What if he decides not to change outer appearance at all? Then it is going to be more difficult to find out if the person sitting next to me is a prototype of the next generation human. What about the so-called enlightened souls like Jesus, Mohammad, Buddha etc? Would they be his prototypes? And if they were, then he has a long way to go before his real launch. Look at how much confusion & fighting that got added because of them. But then in an innovator’s laboratory, failed prototypes count as much as successful ones. Perhaps cost of innovation is getting out of hand for God. Has he considered off-shoring? It is time we show CMM certificates to him.

What is systematic innovation?

When we hear about “Systematic innovation”, it is mostly like blind men touching different parts of an elephant and mistaking it to be the complete elephant. Some say it is primarily about managing research or R&D, some say it is about using technique like TRIZ, some say it is about managing change systematically, others say it is about taking new products to market systematically. Well, what kind of a beast is this “systematic innovation”? Let me attempt to present my view using an example of Tata Motors.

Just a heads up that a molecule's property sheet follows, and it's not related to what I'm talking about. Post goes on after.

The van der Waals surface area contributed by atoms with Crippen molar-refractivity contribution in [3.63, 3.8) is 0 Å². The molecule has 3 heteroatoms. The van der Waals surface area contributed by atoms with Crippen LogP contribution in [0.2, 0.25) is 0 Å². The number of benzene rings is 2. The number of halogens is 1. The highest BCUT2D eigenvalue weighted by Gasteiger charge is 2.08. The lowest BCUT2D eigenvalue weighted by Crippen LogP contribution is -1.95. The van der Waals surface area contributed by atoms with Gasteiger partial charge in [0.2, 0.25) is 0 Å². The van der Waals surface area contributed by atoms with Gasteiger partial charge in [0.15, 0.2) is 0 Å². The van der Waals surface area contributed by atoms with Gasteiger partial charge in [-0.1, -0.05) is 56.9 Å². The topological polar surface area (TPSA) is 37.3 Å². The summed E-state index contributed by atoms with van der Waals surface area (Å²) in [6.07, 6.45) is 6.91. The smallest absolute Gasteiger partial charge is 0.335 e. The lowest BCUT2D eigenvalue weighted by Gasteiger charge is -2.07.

Let’s look at Tata Motors situation from three perspectives:

  • Year 2009 would be a year of contrasts in the history of Tata Motors. On one hand, it is proud to roll-out its already-iconic product Nano to the masses. On the other hand, it has suffered a massive quarterly loss of Rs.2,505 Crores in quarter ending June, primarily due to its expensive acquisition of Jaguar and Land Rover (JLR). Swaminathan Aiyar in his swaminomics blog says, Tata Motors is already in a survival mode.